Perish the thought! If your instrument is lost, damaged or delayed, there is a limit on the airline’s liability. It’s about $3,500 per passenger for domestic USA trips.  International trip liability (including the domestic portion of the flight) is the equivalent of about U.S. $1,593. International liabilities are issued in an international currency surrogate, called, Special Drawing Rights (SDR’s). Because the SDRs ‘float’ with currency markets, their value changes daily. You may find today’s value at www.imf.org, right on its home page. Claims may be filed with your airline or with the U.S. Department of Transportation (DOT), for U.S. registered carriers only.

Can Airlines Avoid Liability for Damage to Instruments?
Domestically, the answer is ‘Yes’, some do.  Internationally, including the domestic portion of the trip, airlines are usually prohibited by international treaty from disclaiming liability for damage to bags or instruments that they have physically moved,  fly and carry. Passengers traveling with musical instruments with values greater than the limits listed above should ask the airline if it offers excess valuation coverage.  For an additional fee, excess valuation coverage raises the airline’s damage limits. It never hurts to ask! Some airlines simply don’t offer excess valuation for musical instruments.  A better alternative might be to take out a personal policy on your instrument to protect it in all conditions, not just when flying. Google ‘instrument insurance.’  Numerous companies pop up.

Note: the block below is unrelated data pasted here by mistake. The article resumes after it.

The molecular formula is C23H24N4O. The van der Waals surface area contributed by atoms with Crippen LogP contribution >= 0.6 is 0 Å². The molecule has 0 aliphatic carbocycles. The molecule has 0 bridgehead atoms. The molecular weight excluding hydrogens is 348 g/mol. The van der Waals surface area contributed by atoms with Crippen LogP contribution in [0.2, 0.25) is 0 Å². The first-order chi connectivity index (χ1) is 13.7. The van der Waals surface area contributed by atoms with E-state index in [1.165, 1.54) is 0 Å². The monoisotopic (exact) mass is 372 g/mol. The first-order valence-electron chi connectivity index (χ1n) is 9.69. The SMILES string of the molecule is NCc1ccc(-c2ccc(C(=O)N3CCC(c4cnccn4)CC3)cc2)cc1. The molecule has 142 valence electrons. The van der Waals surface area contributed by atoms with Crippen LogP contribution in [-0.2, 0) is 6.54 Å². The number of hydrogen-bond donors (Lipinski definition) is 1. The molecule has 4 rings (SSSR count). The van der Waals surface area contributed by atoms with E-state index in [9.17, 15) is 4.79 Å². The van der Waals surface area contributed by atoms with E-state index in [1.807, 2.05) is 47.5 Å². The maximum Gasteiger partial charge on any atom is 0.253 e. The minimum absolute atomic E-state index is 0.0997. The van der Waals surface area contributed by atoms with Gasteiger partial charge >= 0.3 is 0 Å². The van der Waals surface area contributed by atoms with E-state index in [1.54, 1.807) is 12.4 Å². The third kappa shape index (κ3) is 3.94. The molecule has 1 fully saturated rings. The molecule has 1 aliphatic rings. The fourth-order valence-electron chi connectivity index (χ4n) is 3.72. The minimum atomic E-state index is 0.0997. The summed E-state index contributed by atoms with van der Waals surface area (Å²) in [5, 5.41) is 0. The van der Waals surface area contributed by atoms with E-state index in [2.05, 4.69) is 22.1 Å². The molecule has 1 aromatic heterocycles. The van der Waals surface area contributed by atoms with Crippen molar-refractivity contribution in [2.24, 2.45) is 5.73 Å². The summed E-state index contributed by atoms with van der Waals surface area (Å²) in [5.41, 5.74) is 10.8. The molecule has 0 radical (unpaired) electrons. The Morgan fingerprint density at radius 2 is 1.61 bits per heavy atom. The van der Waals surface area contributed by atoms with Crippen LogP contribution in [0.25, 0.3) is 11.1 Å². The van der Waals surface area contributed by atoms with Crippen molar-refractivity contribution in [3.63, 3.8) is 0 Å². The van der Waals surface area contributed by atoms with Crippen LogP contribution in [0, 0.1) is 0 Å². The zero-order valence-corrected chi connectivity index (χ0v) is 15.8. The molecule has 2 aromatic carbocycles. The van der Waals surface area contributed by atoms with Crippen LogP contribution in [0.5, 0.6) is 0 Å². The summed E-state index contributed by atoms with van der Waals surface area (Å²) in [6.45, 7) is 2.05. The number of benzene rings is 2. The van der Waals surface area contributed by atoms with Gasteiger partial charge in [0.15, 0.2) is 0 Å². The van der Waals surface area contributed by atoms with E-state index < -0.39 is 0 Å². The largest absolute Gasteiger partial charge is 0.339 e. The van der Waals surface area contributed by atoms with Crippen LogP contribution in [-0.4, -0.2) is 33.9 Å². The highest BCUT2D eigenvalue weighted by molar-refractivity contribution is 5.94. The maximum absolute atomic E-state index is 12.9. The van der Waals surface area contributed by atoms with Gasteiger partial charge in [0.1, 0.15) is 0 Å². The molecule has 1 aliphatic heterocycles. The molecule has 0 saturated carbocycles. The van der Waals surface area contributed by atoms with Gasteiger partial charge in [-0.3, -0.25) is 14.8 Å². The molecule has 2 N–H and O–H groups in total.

Preparing for Your Trip

  1.  Pack your instrument in a hard case, so that it cannot move within the case.  If your case does not have suspension cushioning shaped to the instrument, use bubble wrap or rolled-up clothing or sturdy foam all around the instrument to keep it motionless.  Properly done, no small or large parts will break.
  2. Brass instrument bells are easily damaged.  Do not pack a brass instrument in your checked suitcase.  In its hard case, immobilize the bell in padding, as if it were the most fragile china.  Pack so that it cannot move and so nothing can dislodge it within its case.
  3. Mark your case “Fragile” in several places, even though it is obviously an instrument case.
  4. Tag the case inside and out with your name, address, cell phone and e-mail address.
  5. If checking a string instrument into the plane’s baggage compartment, loosen the strings before packing it, per #1, above. Too-tight strings can harm a violin or viola or string bass. Temperature variations can cause expansion and contraction inside the case, causing strings to tighten to the point of breaking part of the instrument.
  6. If carrying your instrument into the aircraft cabin, check-in early with the carrier. Try to be at the departure gate early, so you have the best chance of boarding before over-head bin space is gone. It may pay you to purchase priority boarding if your airline offers it.
  7. Don’t forget to pack: Extra sticks/heads/strings/reeds/mouthpieces/music/appropriate performance clothing/shoes-sox and everything else you need to make a great performance!
  8. If, after all of the above, you need more information or want to file a complaint, visit: www.transportation.gov/airconsumer/air-travel-musical-instruments.  This link also features information about Complaining to An Airline, Complaining to DOT, tips from Airlines For America (A4A), tips from Transportation Security Administration (TSA), the Department of Transportation (DOT) Final Rule on flying with Musical Instruments and Frequently Asked Questions (FAQs) about that rule.

This article has been paraphrased from the link, below, and information has been added to it:
https://www.transportation.gov/airconsumer/air-travel-musical-instruments

Happy and safe travels!